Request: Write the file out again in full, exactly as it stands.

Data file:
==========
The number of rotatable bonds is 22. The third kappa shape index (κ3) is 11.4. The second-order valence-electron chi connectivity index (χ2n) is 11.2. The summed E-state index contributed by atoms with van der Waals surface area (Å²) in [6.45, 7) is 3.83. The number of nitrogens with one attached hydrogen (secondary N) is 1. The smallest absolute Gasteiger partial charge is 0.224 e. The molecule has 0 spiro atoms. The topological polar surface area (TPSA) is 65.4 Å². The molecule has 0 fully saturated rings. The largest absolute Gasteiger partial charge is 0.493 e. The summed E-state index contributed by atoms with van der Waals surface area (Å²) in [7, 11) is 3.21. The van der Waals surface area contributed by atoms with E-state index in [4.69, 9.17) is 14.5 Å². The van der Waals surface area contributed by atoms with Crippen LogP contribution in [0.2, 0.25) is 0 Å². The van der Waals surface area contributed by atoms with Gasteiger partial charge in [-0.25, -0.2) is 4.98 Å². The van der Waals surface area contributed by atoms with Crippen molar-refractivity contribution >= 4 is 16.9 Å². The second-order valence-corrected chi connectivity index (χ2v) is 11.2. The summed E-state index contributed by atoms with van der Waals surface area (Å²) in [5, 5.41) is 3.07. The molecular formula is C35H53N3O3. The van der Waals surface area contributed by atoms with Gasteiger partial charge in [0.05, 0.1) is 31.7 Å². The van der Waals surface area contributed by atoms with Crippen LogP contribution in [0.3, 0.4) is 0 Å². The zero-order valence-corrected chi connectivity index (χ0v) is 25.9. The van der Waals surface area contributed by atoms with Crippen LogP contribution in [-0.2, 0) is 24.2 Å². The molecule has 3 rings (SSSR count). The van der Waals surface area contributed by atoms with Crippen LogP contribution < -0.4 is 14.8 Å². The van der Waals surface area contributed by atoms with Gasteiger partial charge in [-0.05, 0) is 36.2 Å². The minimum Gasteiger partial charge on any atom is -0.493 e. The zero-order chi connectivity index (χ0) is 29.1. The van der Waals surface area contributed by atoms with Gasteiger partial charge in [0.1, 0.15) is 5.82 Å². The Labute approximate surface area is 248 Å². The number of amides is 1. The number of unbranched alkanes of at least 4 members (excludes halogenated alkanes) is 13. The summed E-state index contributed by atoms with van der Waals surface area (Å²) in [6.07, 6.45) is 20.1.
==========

The number of rotatable bonds is 22. The third kappa shape index (κ3) is 11.4. The second-order valence-electron chi connectivity index (χ2n) is 11.2. The summed E-state index contributed by atoms with van der Waals surface area (Å²) in [6.45, 7) is 3.83. The number of nitrogens with one attached hydrogen (secondary N) is 1. The smallest absolute Gasteiger partial charge is 0.224 e. The molecule has 0 spiro atoms. The topological polar surface area (TPSA) is 65.4 Å². The molecule has 0 fully saturated rings. The largest absolute Gasteiger partial charge is 0.493 e. The summed E-state index contributed by atoms with van der Waals surface area (Å²) in [7, 11) is 3.21. The van der Waals surface area contributed by atoms with E-state index in [4.69, 9.17) is 14.5 Å². The van der Waals surface area contributed by atoms with Crippen LogP contribution in [0.2, 0.25) is 0 Å². The van der Waals surface area contributed by atoms with Gasteiger partial charge in [-0.25, -0.2) is 4.98 Å². The van der Waals surface area contributed by atoms with Crippen molar-refractivity contribution >= 4 is 16.9 Å². The second-order valence-corrected chi connectivity index (χ2v) is 11.2. The summed E-state index contributed by atoms with van der Waals surface area (Å²) in [5, 5.41) is 3.07. The molecular formula is C35H53N3O3. The van der Waals surface area contributed by atoms with Gasteiger partial charge in [0.05, 0.1) is 31.7 Å². The van der Waals surface area contributed by atoms with Crippen LogP contribution in [0.3, 0.4) is 0 Å². The zero-order valence-corrected chi connectivity index (χ0v) is 25.9. The van der Waals surface area contributed by atoms with Crippen LogP contribution in [-0.2, 0) is 24.2 Å². The molecule has 3 rings (SSSR count). The van der Waals surface area contributed by atoms with Crippen LogP contribution < -0.4 is 14.8 Å². The van der Waals surface area contributed by atoms with Gasteiger partial charge in [-0.05, 0) is 36.2 Å². The minimum Gasteiger partial charge on any atom is -0.493 e. The zero-order chi connectivity index (χ0) is 29.1. The van der Waals surface area contributed by atoms with Gasteiger partial charge in [0.1, 0.15) is 5.82 Å². The Labute approximate surface area is 248 Å². The number of amides is 1. The number of unbranched alkanes of at least 4 members (excludes halogenated alkanes) is 13. The summed E-state index contributed by atoms with van der Waals surface area (Å²) in [6.07, 6.45) is 20.1.